So there's your first step. But the next step that you want to do in your proposal when you talk about earnings is you want to say, "I'm sure I can sell a thousand, but I only need to sell 400." What is the break even sales that you need? To do that, you take your fixes expenses, you decide how much profit you make each time you sell one of your units. So let's say that you have fixed expenses in a year of $10,000. You're selling a product that you sell for $200, and it costs you $100 to buy the parts to make it. Those are the variable expenses. So your profit from each sale is $100. You've got 10,000 of fixes expenses. So you need to sell a hundred of those units a year, 100 times 100 units, that's 10,000. So that's the break even sales that you need. So not only do you tell the investor: "I'm sure I can sell a thousand of those, but to break even, I only need to sell 400," that's the case in your business. So there's a cushion in there, there's some room that says, "Hey, I'm probably going to succeed in this business, whether I make my projections or not."
But if you're looking for someone who is going to loan you money, particularly a traditional lender like a bank or a community financial institution, they're going to want to know what security you can offer. Security can take all kinds of different forms. It could be a mortgage on a piece of property, it could be the equivalent to a mortgage on business assets. That's called a general security agreement. It might be a promissory note from you; in fact, it almost for sure will be a promissory note from you that says, "I promise to pay this money back whether my business succeeds or not." It might be guarantors that come to the table and also sign promissory notes that say, "Hey, if this person doesn't pay you back, then I'm willing to step up to the plate and make up the difference of whatever they haven't paid back." Guarantors are cosigners, another word for a guarantor.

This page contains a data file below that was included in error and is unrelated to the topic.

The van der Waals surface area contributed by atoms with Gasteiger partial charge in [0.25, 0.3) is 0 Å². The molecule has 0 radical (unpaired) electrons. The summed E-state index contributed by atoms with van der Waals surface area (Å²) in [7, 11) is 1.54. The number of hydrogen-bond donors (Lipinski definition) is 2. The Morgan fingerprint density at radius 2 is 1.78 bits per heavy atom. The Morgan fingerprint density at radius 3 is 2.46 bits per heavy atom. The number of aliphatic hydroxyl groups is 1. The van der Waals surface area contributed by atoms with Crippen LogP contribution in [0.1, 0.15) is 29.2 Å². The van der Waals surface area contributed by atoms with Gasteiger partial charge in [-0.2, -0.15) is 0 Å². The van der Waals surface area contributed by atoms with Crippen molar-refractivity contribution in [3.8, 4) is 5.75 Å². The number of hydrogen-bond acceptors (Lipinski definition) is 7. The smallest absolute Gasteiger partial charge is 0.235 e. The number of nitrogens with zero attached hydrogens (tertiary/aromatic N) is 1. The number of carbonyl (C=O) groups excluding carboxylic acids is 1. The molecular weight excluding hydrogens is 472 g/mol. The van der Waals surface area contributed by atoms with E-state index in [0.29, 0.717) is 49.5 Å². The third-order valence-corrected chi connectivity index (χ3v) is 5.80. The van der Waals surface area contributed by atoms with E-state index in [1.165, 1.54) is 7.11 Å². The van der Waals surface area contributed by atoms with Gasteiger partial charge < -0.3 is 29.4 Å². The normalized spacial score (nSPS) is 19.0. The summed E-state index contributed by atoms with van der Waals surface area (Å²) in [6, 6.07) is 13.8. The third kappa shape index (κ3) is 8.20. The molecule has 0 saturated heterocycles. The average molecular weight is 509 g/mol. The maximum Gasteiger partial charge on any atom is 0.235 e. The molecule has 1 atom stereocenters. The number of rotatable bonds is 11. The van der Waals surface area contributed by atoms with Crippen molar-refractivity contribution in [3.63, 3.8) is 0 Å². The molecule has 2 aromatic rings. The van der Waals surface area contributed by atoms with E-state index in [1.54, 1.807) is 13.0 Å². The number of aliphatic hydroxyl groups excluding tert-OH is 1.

Because security is so important to lenders, they're probably going to require that you have insurance on all the things that you pledge for security. The lender will have to be what's called the loss payee on that insurance. You'll have to go to your insurance agent, have them file a letter on your file that says if something happens and you make a claim, the cheque goes to the lender first, not actually to you. These are common practices in small business lending.
The last consideration that an investor has, particularly traditional lending investor, is equity, personal investment. That tells us two things. The first thing it tells us is that you made a personal commitment to this business, you have something to lose if things don't work out. And that's very very important. But the second thing is a little bit more difficult to assess. And that is that we know that there's enough cash in this business that the business isn't going to drown making debt payments. It comes back to that balance between debt and equity and its impact on cash flow, and that's extremely important. It's one of the strongest statistical indicators for lenders when they look at making business loans. Whenever there is too much debt, it doesn't matter how good the management is, it doesn't matter how good the earnings are, and it probably doesn't even matter how good the security is, if there's too much debt, the business is not going to succeed. So bringing enough equity to the table is really really important.
That's where it's really important, if you don't have your own money, to have the confidence to go out and look for other equity type investors.
Transcript provided by: Accurate Realtime Reporting Inc.